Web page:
[30]. Kay L, Nielsen NM, Wanscher B, Jennum P. Neurological symptoms in Danes with a history of poliomyelitis: lifelong follow-up of late symptoms, their association with initial symptoms of polio, and presence of postpolio syndrome. Eur Neurol 2018;80:295–303.
[31]. Kemp HI, Corner E, Colvin LA. Chronic pain after COVID-19: implications for rehabilitation. Br J Anaesth 2020;125:436–40.
[32]. Kemp HI, Rice ASC, Adonis A, Davies NWS, Taylor GP. Human T-lymphotrophic virus-a neglected cause of chronic pain? PAIN 2018;159:1433–7.
[33]. Khandaker G, Dierig A, Rashid H, King C, Heron L, Booy R. Systematic review of clinical and epidemiological features of the pandemic influenza A (H1N1) 2009. Influenza Other Respir Viruses 2011;5:148–56.
[34]. Kidd S, Lopez AS, Konopka-Anstadt JL, Nix WA, Routh JA, Oberste MS. Enterovirus D68-associated acute flaccid myelitis, United States, 2020. Emerg Infect Dis 2020;26:e201630.
[35]. Kingstone T, Taylor AK, O'Donnell CA, Atherton H, Blane DN, Chew-Graham CA. Finding the “right” GP: a qualitative study of the experiences of people with long-COVID. BJGP Open 2020;15:4.
[36]. Klit H, Finnerup NB, Jensen TS. Central post-stroke pain: clinical characteristics, pathophysiology, and management. Lancet Neurol 2009;8:857–68.
[37]. Li Hi Shing S, Chipika RH, Finegan E, Murray D, Hardiman O, Bede P. Post-polio syndrome: more than just a lower motor neuron disease. Front Neurol 2019;10:773.
    [38]. Lund LC, Kristensen KB, Reilev M, Christensen S, Thomsen RW, Christiansen CF, Støvring H, Johansen NB, Brun NC, Hallas J, Pottegård A. Adverse outcomes and mortality in users of non-steroidal anti-inflammatory drugs who tested positive for SARS-CoV-2: a Danish nationwide cohort study. PLoS Med 2020;17:e1003308.
    [39]. Madden VJ, Parker R, Goodin BR. Chronic pain in people with HIV: a common comorbidity and threat to quality of life. Pain Manag 2020;10:253–60.
    [40]. Mäkinen OJ, Bäcklund ME, Liisanantti J, Peltomaa M, Karlsson S, Kalliomäki ML. Persistent pain in intensive care survivors: a systematic review. Br J Anaesth 2020;125:149–58.
    [41]. Malik GR, Wolfe AR, Soriano R, Rydberg L, Wolfe LF, Deshmukh S, Ko JH, Nussbaum RP, Dreyer SD, Jayabalan P, Walter JM, Franz CK. Injury-prone: peripheral nerve injuries associated with prone positioning for COVID-19-related acute respiratory distress syndrome. Br J Anaesth 2020;125:e478–e480.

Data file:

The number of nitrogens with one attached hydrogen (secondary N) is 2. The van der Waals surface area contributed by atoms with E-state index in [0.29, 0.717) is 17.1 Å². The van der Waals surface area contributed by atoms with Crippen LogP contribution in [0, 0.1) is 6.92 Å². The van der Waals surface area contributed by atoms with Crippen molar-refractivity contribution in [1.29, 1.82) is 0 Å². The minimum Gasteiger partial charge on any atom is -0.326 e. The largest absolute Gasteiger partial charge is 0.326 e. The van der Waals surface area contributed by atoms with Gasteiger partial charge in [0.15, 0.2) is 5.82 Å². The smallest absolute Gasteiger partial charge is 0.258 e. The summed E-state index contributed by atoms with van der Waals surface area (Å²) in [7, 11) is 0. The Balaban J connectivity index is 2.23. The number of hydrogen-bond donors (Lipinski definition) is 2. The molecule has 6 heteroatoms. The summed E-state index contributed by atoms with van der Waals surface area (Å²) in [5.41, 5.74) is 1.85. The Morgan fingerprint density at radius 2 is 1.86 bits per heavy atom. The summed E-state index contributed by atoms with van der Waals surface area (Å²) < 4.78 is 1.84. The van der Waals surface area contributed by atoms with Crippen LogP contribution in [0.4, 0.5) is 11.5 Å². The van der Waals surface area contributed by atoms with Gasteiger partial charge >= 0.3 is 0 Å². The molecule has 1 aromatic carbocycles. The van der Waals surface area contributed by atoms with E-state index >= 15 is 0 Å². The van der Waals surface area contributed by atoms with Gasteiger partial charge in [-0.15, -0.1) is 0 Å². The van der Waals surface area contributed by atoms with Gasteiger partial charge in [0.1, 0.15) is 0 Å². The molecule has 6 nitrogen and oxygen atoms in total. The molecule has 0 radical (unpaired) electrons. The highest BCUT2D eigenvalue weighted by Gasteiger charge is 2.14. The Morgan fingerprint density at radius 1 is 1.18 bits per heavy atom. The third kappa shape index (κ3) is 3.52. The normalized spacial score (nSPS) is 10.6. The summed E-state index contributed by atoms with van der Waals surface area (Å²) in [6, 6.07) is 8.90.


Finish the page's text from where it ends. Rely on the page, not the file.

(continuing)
[42]. Mao L, Jin H, Wang M, Hu Y, Chen S, He Q, Chang J, Hong C, Zhou Y, Wang D, Miao X, Li Y, Hu B Neurologic manifestations of hospitalized patients with coronavirus disease 2019 in Wuhan, China. JAMA Neurol 2020;77:683–90.
    [43]. Marshall M. The lasting misery of coronavirus long-haulers. Nature 2020;585:339–41.
    [44]. Martin JA, Messacar K, Yang ML, Maloney JA, Lindwall J, Carry T, Kenyon P, Sillau SH, Oleszek J, Tyler KL, Dominguez SR, Schreiner TL. Outcomes of Colorado children with acute flaccid myelitis at 1 year. Neurology 2017;89:129–37.
    [45]. Martinez V, Fletcher D, Martin F, Orlikowski D, Sharshar T, Chauvin M, Bouhassira D, Attal N. Small fibre impairment predicts neuropathic pain in Guillain-Barré syndrome. PAIN 2010;151:53–60.
    [46]. Meisinger C, Bongaerts BWC, Heier M, Amann U, Kowall B, Herder C, Rückert-Eheberg IM, Rathmann W, Ziegler D. Neuropathic pain is not adequately treated in the older general population: results from the KORA F4 survey. Pharmacoepidemiol Drug Saf 2018;27:806–14.
    [47]. Moisset X, Moisset X, Bouhassira D, Avez Couturier J, Alchaar H, Conradi S, Delmotte MH, Lanteri-Minet M, Lefaucheur JP, Mick G, Piano V, Pickering G, Piquet E, Regis C, Salvat E, Attal N. Pharmacological and non-pharmacological treatments for neuropathic pain: systematic review and French recommendations. Rev Neurol (Paris) 2020;176:325–52, Vg.
    [48]. Moro E, Priori A, Beghi E, Helbok R, Campiglio L, Bassetti CL, Bianchi E, Maia LF, Ozturk S, Cavallieri F, Zedde M, Sellner J, Bereczki D, Rakusa M, Di Liberto G, Sauerbier A, Pisani A, Macerollo A, Soffietti R, Taba P, Crean M, Twardzik A, Oreja-Guevara C, Bodini B, Jenkins TM, von Oertzen TJ; EAN core COVID-19 Task Force. The international European Academy of Neurology survey on neurological symptoms in patients with COVID-19 infection. Eur J Neurol 2020;27:1727–37.